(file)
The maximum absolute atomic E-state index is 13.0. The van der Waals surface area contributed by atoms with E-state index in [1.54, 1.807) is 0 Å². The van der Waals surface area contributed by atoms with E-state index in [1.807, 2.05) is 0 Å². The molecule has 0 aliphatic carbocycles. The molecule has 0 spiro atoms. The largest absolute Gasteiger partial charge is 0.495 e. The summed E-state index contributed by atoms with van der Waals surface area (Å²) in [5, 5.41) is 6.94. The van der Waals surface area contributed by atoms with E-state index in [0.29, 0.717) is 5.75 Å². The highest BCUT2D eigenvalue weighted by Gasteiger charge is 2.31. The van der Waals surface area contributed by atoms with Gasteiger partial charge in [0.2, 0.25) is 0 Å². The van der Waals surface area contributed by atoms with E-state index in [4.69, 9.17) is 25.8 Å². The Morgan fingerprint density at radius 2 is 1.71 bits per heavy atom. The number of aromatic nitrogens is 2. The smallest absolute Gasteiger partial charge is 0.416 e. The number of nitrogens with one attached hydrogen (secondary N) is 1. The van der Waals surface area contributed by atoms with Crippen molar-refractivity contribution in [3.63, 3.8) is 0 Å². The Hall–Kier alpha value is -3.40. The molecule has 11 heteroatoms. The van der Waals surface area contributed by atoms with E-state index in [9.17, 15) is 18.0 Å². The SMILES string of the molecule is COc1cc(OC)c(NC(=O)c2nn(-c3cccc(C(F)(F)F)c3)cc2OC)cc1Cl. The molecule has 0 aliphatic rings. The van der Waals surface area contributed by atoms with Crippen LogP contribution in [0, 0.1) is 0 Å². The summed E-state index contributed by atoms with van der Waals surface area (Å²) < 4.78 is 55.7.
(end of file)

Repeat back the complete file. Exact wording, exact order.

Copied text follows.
The maximum absolute atomic E-state index is 13.0. The van der Waals surface area contributed by atoms with E-state index in [1.54, 1.807) is 0 Å². The van der Waals surface area contributed by atoms with E-state index in [1.807, 2.05) is 0 Å². The molecule has 0 aliphatic carbocycles. The molecule has 0 spiro atoms. The largest absolute Gasteiger partial charge is 0.495 e. The summed E-state index contributed by atoms with van der Waals surface area (Å²) in [5, 5.41) is 6.94. The van der Waals surface area contributed by atoms with E-state index in [0.29, 0.717) is 5.75 Å². The highest BCUT2D eigenvalue weighted by Gasteiger charge is 2.31. The van der Waals surface area contributed by atoms with Gasteiger partial charge in [0.2, 0.25) is 0 Å². The van der Waals surface area contributed by atoms with E-state index in [4.69, 9.17) is 25.8 Å². The Morgan fingerprint density at radius 2 is 1.71 bits per heavy atom. The number of aromatic nitrogens is 2. The smallest absolute Gasteiger partial charge is 0.416 e. The number of nitrogens with one attached hydrogen (secondary N) is 1. The van der Waals surface area contributed by atoms with Crippen molar-refractivity contribution in [3.63, 3.8) is 0 Å². The Hall–Kier alpha value is -3.40. The molecule has 11 heteroatoms. The van der Waals surface area contributed by atoms with E-state index in [9.17, 15) is 18.0 Å². The SMILES string of the molecule is COc1cc(OC)c(NC(=O)c2nn(-c3cccc(C(F)(F)F)c3)cc2OC)cc1Cl. The molecule has 0 aliphatic rings. The van der Waals surface area contributed by atoms with Crippen LogP contribution in [0, 0.1) is 0 Å². The summed E-state index contributed by atoms with van der Waals surface area (Å²) < 4.78 is 55.7.